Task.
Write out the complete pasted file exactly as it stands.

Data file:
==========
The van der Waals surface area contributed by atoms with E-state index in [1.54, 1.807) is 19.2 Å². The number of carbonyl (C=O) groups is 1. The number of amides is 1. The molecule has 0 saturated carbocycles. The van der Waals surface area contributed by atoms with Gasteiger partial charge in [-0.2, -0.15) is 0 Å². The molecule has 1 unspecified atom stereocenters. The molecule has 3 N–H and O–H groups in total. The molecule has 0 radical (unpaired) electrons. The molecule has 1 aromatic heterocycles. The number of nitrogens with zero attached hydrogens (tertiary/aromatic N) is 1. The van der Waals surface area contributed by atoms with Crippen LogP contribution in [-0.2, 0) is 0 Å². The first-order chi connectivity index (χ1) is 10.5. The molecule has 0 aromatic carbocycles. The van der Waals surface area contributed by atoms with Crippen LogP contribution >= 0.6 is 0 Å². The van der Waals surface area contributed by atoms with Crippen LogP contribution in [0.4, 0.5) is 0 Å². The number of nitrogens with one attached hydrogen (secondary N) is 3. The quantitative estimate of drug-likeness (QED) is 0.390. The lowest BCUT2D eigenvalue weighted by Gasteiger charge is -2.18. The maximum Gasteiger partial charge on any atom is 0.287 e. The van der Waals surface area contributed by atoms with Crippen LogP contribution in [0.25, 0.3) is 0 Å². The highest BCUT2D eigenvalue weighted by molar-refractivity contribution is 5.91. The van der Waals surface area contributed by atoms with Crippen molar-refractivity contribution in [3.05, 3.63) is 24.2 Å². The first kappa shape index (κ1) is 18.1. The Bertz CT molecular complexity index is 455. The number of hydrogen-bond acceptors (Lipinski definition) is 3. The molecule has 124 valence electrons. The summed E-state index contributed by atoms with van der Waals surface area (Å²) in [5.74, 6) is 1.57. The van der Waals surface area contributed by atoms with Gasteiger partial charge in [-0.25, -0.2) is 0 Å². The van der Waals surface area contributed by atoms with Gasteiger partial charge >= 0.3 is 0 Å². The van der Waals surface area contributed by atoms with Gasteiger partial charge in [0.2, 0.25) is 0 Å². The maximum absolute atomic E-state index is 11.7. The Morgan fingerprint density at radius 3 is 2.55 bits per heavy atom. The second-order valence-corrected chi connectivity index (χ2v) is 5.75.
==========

The van der Waals surface area contributed by atoms with E-state index in [1.54, 1.807) is 19.2 Å². The number of carbonyl (C=O) groups is 1. The number of amides is 1. The molecule has 0 saturated carbocycles. The van der Waals surface area contributed by atoms with Gasteiger partial charge in [-0.2, -0.15) is 0 Å². The molecule has 1 unspecified atom stereocenters. The molecule has 3 N–H and O–H groups in total. The molecule has 0 radical (unpaired) electrons. The molecule has 1 aromatic heterocycles. The number of nitrogens with zero attached hydrogens (tertiary/aromatic N) is 1. The van der Waals surface area contributed by atoms with Crippen LogP contribution in [-0.2, 0) is 0 Å². The first-order chi connectivity index (χ1) is 10.5. The molecule has 0 aromatic carbocycles. The van der Waals surface area contributed by atoms with Crippen LogP contribution >= 0.6 is 0 Å². The van der Waals surface area contributed by atoms with Crippen LogP contribution in [0.4, 0.5) is 0 Å². The number of nitrogens with one attached hydrogen (secondary N) is 3. The quantitative estimate of drug-likeness (QED) is 0.390. The lowest BCUT2D eigenvalue weighted by Gasteiger charge is -2.18. The maximum Gasteiger partial charge on any atom is 0.287 e. The van der Waals surface area contributed by atoms with Crippen LogP contribution in [0.25, 0.3) is 0 Å². The highest BCUT2D eigenvalue weighted by molar-refractivity contribution is 5.91. The van der Waals surface area contributed by atoms with Crippen molar-refractivity contribution in [3.05, 3.63) is 24.2 Å². The first kappa shape index (κ1) is 18.1. The Bertz CT molecular complexity index is 455. The number of hydrogen-bond acceptors (Lipinski definition) is 3. The molecule has 124 valence electrons. The summed E-state index contributed by atoms with van der Waals surface area (Å²) in [5.74, 6) is 1.57. The van der Waals surface area contributed by atoms with Gasteiger partial charge in [-0.25, -0.2) is 0 Å². The van der Waals surface area contributed by atoms with Gasteiger partial charge >= 0.3 is 0 Å². The van der Waals surface area contributed by atoms with Gasteiger partial charge in [0.2, 0.25) is 0 Å². The maximum absolute atomic E-state index is 11.7. The Morgan fingerprint density at radius 3 is 2.55 bits per heavy atom. The second-order valence-corrected chi connectivity index (χ2v) is 5.75.